Inscrição na biblioteca: Guest
Portal Digital Begell Biblioteca digital da Begell eBooks Diários Referências e Anais Coleções de pesquisa
Journal of Long-Term Effects of Medical Implants
SJR: 0.133 SNIP: 0.491 CiteScore™: 0.89

ISSN Imprimir: 1050-6934
ISSN On-line: 1940-4379

Journal of Long-Term Effects of Medical Implants

DOI: 10.1615/JLongTermEffMedImplants.2013007289
pages 305-312

Long-Term Survival of a Flat-on-Flat Total Condylar Knee Arthroplasty Fixed with a Hybrid Cementing Technique for Tibial Components

Christian Carulli
Orthopaedic Clinic, Univeristy of Florence, Florence, Italy
Fabrizio Matassi
Orthopaedic Clinic, University of Florence, 50139 Florence, Italy
Lorenzo Nistri
Orthopaedic Clinic, University of Florence, 50139 Florence, Italy
Roberto Civinini
Orthopaedic Clinic, University of Florence, 50139 Florence, Italy
Massimo Innocenti
Orthopaedic Clinic, University of Florence, 50139 Florence, Italy

RESUMO

Purpose: Total knee arthroplasty is one of the most successful procedures of modern orthopedics. Several implants have been proposed over the years with different designs, kinematics, and cementing techniques, with good results. The aim of the study was to assess the clinical and radiographic long-term follow-up of a series of patients undergoing total knee replacement that used a specific design of knee implant with cemented femoral and patellar components, and a hybrid fixation technique for tibial trays that used a cemented base plate and press-fit keels. Methods: A total of 145 implants in 135 patients were studied with clinical and radiologic evaluations. The mean follow-up was 17.1 years. Results: Seven failures for aseptic loosening and four failures for infection were registered. Twenty-nine implants showed nonprogressive radiolucencies, mostly at a single component, which did not need revision. The overall survivorship at the mean follow-up of 15 years considering aseptic loosening as the endpoint was 92.1%. Conclusions: The authors confirm the good rates of success and the long-term survival of this specific implant and the effectiveness of the tibial hybrid cementing technique, which is still debated among researchers.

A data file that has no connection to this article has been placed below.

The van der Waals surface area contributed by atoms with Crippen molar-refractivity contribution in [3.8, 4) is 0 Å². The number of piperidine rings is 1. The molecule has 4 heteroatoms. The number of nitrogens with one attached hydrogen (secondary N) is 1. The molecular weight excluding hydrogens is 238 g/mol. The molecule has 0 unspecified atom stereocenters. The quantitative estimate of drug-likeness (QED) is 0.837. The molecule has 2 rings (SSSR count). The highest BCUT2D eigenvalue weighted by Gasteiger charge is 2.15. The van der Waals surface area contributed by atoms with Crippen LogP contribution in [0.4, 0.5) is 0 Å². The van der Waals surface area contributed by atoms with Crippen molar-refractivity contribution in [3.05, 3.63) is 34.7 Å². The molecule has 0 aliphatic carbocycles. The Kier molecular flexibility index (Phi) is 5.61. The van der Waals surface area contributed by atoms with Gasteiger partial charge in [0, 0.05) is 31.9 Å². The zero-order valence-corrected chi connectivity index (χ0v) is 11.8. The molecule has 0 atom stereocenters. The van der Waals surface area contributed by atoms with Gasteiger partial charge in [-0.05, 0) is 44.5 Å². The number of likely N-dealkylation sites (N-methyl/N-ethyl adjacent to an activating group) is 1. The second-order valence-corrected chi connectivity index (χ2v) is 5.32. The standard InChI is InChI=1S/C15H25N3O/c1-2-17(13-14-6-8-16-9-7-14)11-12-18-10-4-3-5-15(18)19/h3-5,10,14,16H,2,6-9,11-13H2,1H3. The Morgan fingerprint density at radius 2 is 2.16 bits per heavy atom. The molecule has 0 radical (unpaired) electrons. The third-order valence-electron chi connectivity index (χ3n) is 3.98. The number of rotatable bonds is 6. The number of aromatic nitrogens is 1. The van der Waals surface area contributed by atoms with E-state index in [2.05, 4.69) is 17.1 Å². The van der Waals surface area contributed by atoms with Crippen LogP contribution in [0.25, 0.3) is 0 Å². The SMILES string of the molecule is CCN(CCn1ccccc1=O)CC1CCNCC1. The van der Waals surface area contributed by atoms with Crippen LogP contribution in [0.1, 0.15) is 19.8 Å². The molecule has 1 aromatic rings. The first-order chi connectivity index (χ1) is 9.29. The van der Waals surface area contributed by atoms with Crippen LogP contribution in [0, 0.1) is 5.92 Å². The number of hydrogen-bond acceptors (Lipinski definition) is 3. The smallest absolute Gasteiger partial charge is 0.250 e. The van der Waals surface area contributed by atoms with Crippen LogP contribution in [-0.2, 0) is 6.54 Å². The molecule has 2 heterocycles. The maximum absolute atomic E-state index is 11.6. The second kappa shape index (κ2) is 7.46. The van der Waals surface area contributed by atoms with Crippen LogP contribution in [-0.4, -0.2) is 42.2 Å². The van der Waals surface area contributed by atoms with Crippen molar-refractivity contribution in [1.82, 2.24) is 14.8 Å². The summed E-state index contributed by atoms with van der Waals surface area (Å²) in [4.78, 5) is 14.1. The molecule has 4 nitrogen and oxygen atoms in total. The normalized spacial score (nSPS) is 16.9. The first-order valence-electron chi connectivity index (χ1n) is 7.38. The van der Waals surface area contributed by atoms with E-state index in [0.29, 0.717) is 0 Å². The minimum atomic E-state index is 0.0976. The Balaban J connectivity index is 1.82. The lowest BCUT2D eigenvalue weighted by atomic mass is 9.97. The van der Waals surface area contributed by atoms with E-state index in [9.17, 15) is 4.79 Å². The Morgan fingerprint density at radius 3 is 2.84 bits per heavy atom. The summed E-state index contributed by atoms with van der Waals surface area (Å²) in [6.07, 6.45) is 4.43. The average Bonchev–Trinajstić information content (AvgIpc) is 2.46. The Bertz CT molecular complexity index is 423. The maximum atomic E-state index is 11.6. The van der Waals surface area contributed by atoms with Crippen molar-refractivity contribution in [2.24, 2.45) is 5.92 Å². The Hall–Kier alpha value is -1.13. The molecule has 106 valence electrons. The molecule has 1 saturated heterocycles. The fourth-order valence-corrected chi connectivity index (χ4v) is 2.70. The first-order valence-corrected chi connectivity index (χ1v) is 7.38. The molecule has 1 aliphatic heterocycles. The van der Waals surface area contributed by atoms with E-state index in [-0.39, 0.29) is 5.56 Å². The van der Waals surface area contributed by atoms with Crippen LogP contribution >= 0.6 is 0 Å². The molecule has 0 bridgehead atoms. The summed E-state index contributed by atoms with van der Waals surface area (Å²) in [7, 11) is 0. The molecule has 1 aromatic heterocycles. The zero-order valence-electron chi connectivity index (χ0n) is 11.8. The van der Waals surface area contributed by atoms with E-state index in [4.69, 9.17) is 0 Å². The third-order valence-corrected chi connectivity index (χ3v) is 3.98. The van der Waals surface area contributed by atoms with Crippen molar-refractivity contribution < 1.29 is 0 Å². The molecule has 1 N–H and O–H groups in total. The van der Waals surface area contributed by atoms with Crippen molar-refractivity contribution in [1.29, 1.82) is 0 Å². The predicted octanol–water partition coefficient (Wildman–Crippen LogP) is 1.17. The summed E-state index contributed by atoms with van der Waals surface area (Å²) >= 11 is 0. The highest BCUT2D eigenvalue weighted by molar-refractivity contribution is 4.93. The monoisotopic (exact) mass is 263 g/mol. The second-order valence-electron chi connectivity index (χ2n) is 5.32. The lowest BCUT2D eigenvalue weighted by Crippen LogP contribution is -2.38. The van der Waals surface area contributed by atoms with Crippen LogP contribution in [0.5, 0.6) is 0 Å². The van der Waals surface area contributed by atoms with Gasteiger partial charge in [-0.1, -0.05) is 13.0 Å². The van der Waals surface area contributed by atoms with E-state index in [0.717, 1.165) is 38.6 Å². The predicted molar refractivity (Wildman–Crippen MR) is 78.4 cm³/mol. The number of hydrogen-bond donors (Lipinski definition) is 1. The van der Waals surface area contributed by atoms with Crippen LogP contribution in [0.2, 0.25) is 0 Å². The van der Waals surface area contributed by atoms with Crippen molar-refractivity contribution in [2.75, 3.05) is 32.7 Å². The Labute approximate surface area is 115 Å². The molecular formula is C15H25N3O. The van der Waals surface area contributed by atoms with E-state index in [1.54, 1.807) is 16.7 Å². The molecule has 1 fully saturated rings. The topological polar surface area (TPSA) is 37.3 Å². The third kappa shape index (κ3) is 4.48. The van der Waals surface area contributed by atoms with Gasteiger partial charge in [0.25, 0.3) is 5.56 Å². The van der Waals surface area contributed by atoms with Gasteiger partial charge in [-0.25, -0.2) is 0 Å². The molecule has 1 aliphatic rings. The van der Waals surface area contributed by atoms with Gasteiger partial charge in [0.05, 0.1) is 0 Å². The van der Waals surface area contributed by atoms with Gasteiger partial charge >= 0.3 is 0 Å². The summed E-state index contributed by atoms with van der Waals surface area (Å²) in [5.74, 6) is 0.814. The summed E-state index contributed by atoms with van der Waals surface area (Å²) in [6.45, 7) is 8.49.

Articles with similar content:

A Histologic Analysis of a Retrieved Specimen 24 Years after Hemiresurfacing for Avascular Necrosis
Journal of Long-Term Effects of Medical Implants, Vol.29, 2019, issue 1
Matthew A. Harb, Aditya V. Maheshwari, Christopher Yiachos, Dipal Chatterjee, Henry M. Tischler, Stefan Tangl, Vincent J. Vigorita
Excellent Early Outcomes of the First 100 Cruciate-Retaining TriathlonTM Total Knee Arthroplasties
Journal of Long-Term Effects of Medical Implants, Vol.23, 2013, issue 1
Robert Pivec, Mark J. McElroy, Swetha Dhanireddy, Michael A. Mont, Qais Naziri, Kimona Issa, Aaron J. Johnson
Evaluation and Management of Metal Hypersensitivity in Total Joint Arthroplasty: A Systematic Review
Journal of Long-Term Effects of Medical Implants, Vol.24, 2014, issue 1
Wesley H Mayes, Tony H Tzeng, Khaled J. Saleh, William M. Mihalko, Alice Tzeng, Michael Amini
Specific Complications of the Mobile-Bearing Total Knee Prosthesis
Journal of Long-Term Effects of Medical Implants, Vol.19, 2009, issue 1
Chun-Hsiung Huang, Chang-Hung Huang, Yung-Chang Lu, Jiann-Jong Liau, Cheng-Kung Cheng, Ting-Kuo Chang
Fixed Versos Mobile Bearing Knee Arthroplasty: A Review of Kinematics and Results
Journal of Long-Term Effects of Medical Implants, Vol.21, 2011, issue 3
A. P. Apostolopoulos, E. Chronopoulos, G. Papachristou, loannis V. Michos, Stergios N. Lallos, Nikolaos E. Efstathopoulos, Andreas F. Mavrogenis